There has been a sharp rise in the number of lawsuits filed against websites for failing to make their content accessible to the visually impaired. Notably, earlier this year, even Beyonce.com came under fire from a blind fan for violating the Americans with Disabilities Act (ADA) of 1990.
Despite this situation and a number of other high-profile brands getting caught up in ADA lawsuits, it seems many sites that are otherwise doing the right things to enjoy good online visibility and success on Google are not taking the issue of accessibility seriously enough.
We recently used Google’s own open-source website auditing tool, Google Lighthouse, to test the technical optimization of thousands of sites that rank in the top 20 organic search results. Surprisingly, accessibility for the visually impaired was one of the most neglected issues.
In fact, the overall average score for accessibility was the lowest of all the four main areas of technical optimization tested using Google Lighthouse. The other three were performance (primarily website speed related), SEO and best practices.
The Google Lighthouse accessibility score is based on how sites perform in a variety of tests. For example, over 80% of sites ranking in the top 20 of the Google search results failed the test for color contrast. This is a basic issue that involves ensuring you are using contrasting colors to make text and other elements easier to see on the web page, particularly for common issues like red-green color=blindness.
Almost 70% of high ranking sites failed the test for giving discernible names to the fields within online forms. These names can be read out loud by screen readers to help people with visual difficulties understand more clearly what is required on a form.
Similarly, two-thirds of sites were not deemed acceptable for providing discernible names for links on their pages. Again, this background detail in the site code can be used by screen readers to help visually impaired people understand the content they can navigate to by clicking on those links.
While the ADA has not been amended to specifically address websites, several courts have held that the act does apply to online accessibility. And it seems like these lawsuits are only going to increase in number unless firms wake up and take action.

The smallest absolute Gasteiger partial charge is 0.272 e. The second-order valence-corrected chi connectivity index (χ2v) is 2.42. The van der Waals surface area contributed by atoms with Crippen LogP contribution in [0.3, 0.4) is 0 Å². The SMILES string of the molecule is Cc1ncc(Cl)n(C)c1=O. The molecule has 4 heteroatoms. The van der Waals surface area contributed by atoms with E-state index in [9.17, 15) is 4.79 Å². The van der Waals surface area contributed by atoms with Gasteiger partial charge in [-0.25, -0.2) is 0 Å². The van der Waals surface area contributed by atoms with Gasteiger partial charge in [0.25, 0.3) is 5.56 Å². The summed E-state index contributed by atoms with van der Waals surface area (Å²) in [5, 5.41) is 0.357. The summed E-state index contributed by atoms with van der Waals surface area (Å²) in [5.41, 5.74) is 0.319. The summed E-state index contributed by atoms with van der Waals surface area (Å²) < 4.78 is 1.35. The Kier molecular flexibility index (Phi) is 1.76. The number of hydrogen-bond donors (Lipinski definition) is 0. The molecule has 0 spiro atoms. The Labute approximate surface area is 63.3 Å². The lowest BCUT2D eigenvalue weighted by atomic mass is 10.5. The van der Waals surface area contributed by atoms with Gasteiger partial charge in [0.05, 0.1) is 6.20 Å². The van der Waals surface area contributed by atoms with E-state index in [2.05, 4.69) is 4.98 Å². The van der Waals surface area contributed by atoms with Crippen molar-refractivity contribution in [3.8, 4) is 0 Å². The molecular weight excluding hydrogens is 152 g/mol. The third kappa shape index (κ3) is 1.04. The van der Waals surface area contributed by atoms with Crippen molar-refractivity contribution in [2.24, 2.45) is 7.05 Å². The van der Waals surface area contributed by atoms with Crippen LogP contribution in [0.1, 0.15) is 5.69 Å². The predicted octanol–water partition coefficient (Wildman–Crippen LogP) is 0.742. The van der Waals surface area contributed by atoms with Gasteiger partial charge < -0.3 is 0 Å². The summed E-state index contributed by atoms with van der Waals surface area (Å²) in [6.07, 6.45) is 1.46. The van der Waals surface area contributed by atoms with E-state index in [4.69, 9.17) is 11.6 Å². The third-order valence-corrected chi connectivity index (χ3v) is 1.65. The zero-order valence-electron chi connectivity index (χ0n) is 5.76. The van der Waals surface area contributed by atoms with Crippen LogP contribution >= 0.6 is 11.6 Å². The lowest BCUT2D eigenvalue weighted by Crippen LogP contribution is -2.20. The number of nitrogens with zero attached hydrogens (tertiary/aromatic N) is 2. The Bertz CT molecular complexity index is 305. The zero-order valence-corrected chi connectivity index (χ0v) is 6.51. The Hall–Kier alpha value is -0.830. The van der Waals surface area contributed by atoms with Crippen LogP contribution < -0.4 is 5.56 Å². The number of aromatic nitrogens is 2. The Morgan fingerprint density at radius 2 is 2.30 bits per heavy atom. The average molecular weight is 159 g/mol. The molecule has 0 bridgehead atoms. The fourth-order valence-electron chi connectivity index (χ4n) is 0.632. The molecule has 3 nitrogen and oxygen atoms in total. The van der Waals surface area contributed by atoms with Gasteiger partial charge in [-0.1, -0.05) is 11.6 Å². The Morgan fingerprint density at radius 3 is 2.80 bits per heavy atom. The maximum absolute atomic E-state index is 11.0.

Around the world too there is increasing regulation to improve accessibility. In the UK, The Public Sector Bodies Accessibility Regulations 2018 is based on a wider European Union Directive, which requires new public sector websites and apps to meet certain accessibility standards
Of course, making your site more accessible is not only a desirable goal because it helps you avoid lawsuits and comply with regulations.
Approximately 1.3 billion people globally live with some form of vision impairment, so there is a vast market you can tap into by making your content more accessible to this audience.
Enhancing accessibility could be an additional way to increase traffic and engagement, cut bounce rates and potentially boost sales.
And of course, the internet is now central to so much of people’s lives -- from checking the weather and booking flights to ordering pizza. So there are not just ethical reasons but also clear business arguments in favor of fairness and inclusivity that mean firms should consider accessibility to be a fundamental requirement.
Many brands regularly review their sites’ user experience and conduct SEO audits, so why not do the same for accessibility?
Google itself is committed to inclusivity and accessibility in its products. Its search results are designed to support accessibility, including working with screen readers and assistive technology.
And with Google encouraging accessibility by including tests and recommendations in its Lighthouse auditing tool who knows, maybe there will come a time when accessible websites might even get a ranking advantage.